100 feet to the mile. Interruption of the gradient at Orizaba leads to a remarkable concentration of power. The general course of the Rio Blanco is transverse to the strike, with the strata dipping up stream at high angles, and with the individual strata outcropping repeatedly because of the prevalence of faults.” For several miles in the vicinity of Orizaba the river flows in an open valley. In this part of its course the main stream is joined by several tributaries and its volume is trebled. The convergence of tributaries at this point seems to grow out of the partial adjustment of drainage to structure, and apparently is related to the outcrop of resistant strata across the path of the main stream. Near the eastern border of the city the Rio Blanco breaks across the barrier imposed by the complex mountain structure and drops 100 feet into a canyon. Within five miles it falls 1,300 feet. The successive steps in its descent are marked by five hydro-electric plants, which develop 1,500 to 25,000 horsepower each. Through the utilization of this power resource, Orizaba, located in the midst of magnificent scenery, is an industrial city guiltless of smoke.
The water which supplies Orizaba with power is received from a comparatively small drainage basin, hence the amount and distribution of rainfall are critical factors. At this point the Mexican highland presents to the incoming trades a bold front which culminates in Mt. Orizaba, 18,000 feet above sea level. The city of Orizaba, located at the foot of the snow-capped volcano, has an annual rainfall averaging well above 100 inches. The major portion of the moisture is received as sudden drenching showers during the tropical rainy season, but the winters are not dry. Whenever a wellmarked high-pressure area is so located that a strong “norther" blows across Texas and the Gulf, the valleys at the foot of the snow-capped peak fill with clouds, and gentle, drizzly rains occur, which continue often for a week or more. The months of the northern spring constitute the driest part of the year, but occasional thunder storms occur within this season.
Several accompanying conditions which influence the rate of
Bose: "Geol. de Orizaba", in Boletin del Instituto Geológico de México, No. 13.
* Naredo: Orizaba, Vol. II, p. 25.
Based on a comparison of U. S. weather maps with day to day weather record supplied by E. Mayer and covering January, February, and March, 1921.
run-off tend to make the river régime less variable than the marked seasonable distribution of rainfall and the prevalence of steep slopes would suggest. The mountains are covered with forests which are characterized by dense undergrowth. Solution channels are common, and through these channels much of the rainfall reaches the valley level, there to emerge as enormous springs. One of these "ojos de agua,” located near the factory suburbs of Nogales, has volume sufficient to float a boat right up to the base of the mountain. The water from this spring supplies power for one of the smaller cotton mills, while a similar stream east of the city furnishes 2,800 horsepower at a site about two miles from its source. Drainage from the perennial snow fields on the upper slopes of Mt. Orizaba reaches the tributaries of the Rio Blanco and adds one more influence in favor of regularity in stream flow. For the purpose of illustrating the effectiveness of these equalizing influences, the Orizaba River may be cited. This small tributary of the Rio Blanco is the chief source of the domestic water supply for the city. No storage is provided, and the gradient of the river is sufficient to furnish pressure without the aid of pumping, yet so plentiful is the supply that in most of the houses water flows constantly from the taps. Only for a few weeks during the comparatively dry season from April to June do users of water for domestic purposes or for power experience any scarcity.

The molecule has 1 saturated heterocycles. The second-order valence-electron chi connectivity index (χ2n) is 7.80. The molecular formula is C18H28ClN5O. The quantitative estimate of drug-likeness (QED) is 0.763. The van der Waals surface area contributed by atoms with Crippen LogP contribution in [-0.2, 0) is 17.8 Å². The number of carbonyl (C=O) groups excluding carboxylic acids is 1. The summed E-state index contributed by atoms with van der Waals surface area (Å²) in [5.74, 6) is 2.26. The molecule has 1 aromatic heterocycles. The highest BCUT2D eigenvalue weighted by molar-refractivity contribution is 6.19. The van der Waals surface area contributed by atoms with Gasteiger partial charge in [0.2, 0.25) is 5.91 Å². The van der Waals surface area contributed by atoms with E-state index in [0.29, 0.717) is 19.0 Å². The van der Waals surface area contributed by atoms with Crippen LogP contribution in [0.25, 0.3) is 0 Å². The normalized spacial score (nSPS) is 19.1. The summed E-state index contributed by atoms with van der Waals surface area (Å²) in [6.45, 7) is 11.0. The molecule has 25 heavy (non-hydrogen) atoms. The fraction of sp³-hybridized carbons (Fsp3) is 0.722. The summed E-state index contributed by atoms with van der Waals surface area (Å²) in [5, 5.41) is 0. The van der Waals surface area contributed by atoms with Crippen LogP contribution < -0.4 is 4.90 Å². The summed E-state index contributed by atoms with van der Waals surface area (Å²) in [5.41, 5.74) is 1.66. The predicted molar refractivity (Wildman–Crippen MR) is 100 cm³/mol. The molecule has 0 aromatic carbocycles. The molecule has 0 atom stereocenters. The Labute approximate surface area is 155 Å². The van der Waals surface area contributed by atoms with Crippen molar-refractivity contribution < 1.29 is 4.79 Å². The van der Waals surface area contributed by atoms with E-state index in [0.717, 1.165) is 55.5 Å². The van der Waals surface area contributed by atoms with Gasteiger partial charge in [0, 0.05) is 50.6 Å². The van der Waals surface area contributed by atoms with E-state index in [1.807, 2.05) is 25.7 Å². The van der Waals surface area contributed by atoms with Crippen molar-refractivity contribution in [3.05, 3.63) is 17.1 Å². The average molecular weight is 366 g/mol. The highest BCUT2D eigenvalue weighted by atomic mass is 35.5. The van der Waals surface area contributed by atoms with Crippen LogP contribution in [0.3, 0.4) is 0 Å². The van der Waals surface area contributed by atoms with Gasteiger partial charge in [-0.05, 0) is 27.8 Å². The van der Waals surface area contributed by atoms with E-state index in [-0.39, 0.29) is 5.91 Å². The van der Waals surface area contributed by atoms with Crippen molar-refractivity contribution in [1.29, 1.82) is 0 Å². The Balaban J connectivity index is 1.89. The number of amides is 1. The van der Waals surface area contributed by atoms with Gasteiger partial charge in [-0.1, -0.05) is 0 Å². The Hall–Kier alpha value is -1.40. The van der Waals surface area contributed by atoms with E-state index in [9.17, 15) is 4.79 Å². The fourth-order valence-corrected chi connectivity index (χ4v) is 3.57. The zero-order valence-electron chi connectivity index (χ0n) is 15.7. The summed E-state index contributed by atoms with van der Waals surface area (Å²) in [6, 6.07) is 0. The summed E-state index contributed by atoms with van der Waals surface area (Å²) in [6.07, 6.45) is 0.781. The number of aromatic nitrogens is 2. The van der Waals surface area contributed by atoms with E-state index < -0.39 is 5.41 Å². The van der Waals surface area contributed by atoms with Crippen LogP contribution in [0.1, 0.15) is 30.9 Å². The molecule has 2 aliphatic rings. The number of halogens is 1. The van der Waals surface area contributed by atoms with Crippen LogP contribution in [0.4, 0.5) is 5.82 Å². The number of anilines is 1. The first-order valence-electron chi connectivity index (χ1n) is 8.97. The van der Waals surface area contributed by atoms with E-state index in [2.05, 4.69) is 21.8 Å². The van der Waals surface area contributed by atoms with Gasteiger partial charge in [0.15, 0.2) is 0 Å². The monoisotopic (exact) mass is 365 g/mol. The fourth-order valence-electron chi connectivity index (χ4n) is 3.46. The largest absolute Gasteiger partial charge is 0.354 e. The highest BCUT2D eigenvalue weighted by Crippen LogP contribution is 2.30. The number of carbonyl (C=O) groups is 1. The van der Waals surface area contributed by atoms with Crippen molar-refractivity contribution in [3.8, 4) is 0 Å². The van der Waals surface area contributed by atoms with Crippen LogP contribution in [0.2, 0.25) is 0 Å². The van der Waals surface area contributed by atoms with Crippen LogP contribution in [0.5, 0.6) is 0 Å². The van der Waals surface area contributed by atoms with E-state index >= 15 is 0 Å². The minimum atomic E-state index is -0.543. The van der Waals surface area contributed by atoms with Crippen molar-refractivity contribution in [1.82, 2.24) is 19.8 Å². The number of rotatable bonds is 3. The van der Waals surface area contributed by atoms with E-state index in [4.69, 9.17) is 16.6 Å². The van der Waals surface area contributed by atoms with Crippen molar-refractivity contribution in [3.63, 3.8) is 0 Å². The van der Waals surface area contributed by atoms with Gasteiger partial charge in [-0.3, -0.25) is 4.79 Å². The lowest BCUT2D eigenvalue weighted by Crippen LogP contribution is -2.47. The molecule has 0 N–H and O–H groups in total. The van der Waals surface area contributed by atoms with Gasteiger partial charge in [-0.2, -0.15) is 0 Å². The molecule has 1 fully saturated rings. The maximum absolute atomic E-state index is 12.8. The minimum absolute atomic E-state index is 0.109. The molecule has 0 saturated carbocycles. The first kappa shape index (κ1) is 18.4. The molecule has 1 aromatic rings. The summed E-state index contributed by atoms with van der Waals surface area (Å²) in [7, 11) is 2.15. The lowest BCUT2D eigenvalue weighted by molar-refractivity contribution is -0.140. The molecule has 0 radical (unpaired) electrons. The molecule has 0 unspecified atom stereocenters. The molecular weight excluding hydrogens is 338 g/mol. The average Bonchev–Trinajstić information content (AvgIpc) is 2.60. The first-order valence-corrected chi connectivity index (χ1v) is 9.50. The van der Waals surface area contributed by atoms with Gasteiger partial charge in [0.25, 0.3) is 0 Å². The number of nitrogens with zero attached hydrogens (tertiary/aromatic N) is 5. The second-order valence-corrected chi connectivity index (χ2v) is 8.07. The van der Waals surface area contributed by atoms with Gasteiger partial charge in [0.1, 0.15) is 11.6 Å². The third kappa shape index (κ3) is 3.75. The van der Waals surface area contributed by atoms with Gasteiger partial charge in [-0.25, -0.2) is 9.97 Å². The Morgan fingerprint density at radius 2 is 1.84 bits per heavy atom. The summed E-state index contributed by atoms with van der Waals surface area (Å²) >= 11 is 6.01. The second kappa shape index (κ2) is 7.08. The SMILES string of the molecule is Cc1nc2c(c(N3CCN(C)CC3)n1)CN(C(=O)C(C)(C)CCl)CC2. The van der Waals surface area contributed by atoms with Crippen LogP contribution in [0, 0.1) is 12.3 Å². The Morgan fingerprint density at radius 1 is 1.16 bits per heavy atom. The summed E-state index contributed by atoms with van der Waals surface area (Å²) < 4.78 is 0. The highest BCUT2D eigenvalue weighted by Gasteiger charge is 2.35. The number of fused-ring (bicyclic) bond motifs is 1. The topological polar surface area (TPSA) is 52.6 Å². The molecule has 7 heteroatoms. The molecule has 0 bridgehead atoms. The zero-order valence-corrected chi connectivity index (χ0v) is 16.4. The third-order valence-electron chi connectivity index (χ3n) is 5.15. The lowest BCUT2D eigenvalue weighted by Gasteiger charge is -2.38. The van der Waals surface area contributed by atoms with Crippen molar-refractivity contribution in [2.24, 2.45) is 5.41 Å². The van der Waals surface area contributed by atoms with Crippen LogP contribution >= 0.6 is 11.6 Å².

The existence of cheap labor is related closely to the agricultural productivity of the district and to its intermediate location between the contrasted regions of the Central Plateau and the Eastern Tierra Caliente. Because of their productivity and their location the group of valleys which converge at Orizaba were occupied by a fairly dense population before the establishment of the mills. This population was the source of the initial labor supply, and at present local production accounts for a large proportion of the food consumed by the industrial population, thereby exerting an influence on the cost of living, and consequently, on the wage scale.
Surface conditions restrict the amount of arable land, but the climate is humid, insolation is intense, and the soil is remarkably productive. The valleys are floored with alluvium derived largely from the neighboring limestone slopes and mixed with igneous material from Mt. Orizaba. The slobe is sufficient to give adequate drainage for the agricultural land of the valley bottoms. The frost line is somewhere within the next thousand feet above Orizaba, thus